From their earliest days, Cape Codders engaged in the enslavement of human beings. Cape ships and ship captains participated in the “Triangular Trade” which from the late 16th to early 19th centuries carried slaves, cash crops, and manufactured goods between West Africa, the Caribbean, American colonies, and the European colonial powers. This commerce, along with shipping salted codfish to the Caribbean to feed the slaves, helped make New Englanders rich, according to James Coogan in “Slavery and Indentured Servants on Cape Cod,” a talk given on May 20, 2013.
Northern colonists enslaved Native Americans before transitioning to the enslavement of Africans, though the practice never grew in the north as in the south due to the former’s lack of an agricultural demand for workers. Slavery’s development on the Cape was limited by the absence of wealthy landowners with large estates, so that most enslaved persons served as domestics for wealthy, educated residents.
Despite Boston being a hub for the Abolitionist Movement, with William Lloyd Garrison’s The Liberator one of its influential voices, for Cape Codders slavery was an accepted fact. Provided the enslaved were treated fairly, there was little concern for their plight. Early calls for slavery’s end were opposed by leaders and common folk in many Cape towns. Coogan believes this resulted from a fear of freed slaves flooding the northern mill job market. Also, many sea captains went south in the winter, and southern plantation owners came north in the summer, leading to a cultural racism that made slavery a non-issue.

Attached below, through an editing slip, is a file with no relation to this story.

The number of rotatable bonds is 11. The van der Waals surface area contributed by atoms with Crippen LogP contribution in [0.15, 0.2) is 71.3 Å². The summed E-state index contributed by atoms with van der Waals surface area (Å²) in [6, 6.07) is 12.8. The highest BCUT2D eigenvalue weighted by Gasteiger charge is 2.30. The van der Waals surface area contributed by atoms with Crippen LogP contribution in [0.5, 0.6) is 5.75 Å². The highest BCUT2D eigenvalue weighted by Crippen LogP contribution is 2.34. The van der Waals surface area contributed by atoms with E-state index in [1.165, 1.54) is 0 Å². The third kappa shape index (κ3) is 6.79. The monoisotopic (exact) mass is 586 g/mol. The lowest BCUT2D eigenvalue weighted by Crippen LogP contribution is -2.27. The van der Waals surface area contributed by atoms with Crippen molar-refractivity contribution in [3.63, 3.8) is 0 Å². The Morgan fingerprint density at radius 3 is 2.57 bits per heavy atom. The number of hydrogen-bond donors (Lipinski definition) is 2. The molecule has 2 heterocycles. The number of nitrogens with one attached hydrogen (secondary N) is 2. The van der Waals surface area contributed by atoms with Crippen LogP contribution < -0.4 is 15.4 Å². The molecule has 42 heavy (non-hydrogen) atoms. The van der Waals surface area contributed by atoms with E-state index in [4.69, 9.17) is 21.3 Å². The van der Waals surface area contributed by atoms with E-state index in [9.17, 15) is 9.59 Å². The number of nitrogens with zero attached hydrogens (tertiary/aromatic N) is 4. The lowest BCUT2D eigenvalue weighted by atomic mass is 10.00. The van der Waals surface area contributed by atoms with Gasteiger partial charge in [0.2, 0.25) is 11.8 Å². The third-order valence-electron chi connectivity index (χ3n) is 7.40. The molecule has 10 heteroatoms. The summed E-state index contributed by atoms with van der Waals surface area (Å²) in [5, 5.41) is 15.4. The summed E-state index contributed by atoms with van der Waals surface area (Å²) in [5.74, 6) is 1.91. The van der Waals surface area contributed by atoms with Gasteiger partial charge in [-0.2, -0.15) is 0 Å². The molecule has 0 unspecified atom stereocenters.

Initially Cape Cod’s slaves were Native Americans. Tisquantum, or Squanto, who would serve as Wampanoag Sachem Massasoit’s’ go-between with (and possibly spy upon) the Pilgrim settlers, was enslaved as a boy and taken to Spain where monks gave him the education that would serve him later.
However, enslaving Native Americans on Cape Cod was limited when compared to that described in Andres Resendez’s “The Other Slavery: The Uncovered Story of Indian Enslavement in America.” The book estimates that from 1492 and 1900, between 147,000 and 340,000 Native people were enslaved by the English, French, Dutch, Portuguese and Spanish in North America. However, it barely mentions its presence in New England.
In addition, Josiah Paine’s “A History of Harwich, Barnstable County, Massachusetts” makes no mention of Native American slaves, though the author does include a brief reference to African or Negro Slavery on the Cape. Henry C. Kittridge’s “Cape Cod: Its People and Their History” devotes a couple of pages to enslavement on the Cape, including that of Native Americans, Africans, and white men.
Stories related to the enslavement of Native Americans on Cape Cod, however, are few. Slavery existed, and surviving records suggest that other than in response to the Pequot War and King Philips War (1636-1638), most were enslaved as payment of debts or punishment for crimes. There are a few reported instances of enslaved Native Americans being sold or inherited.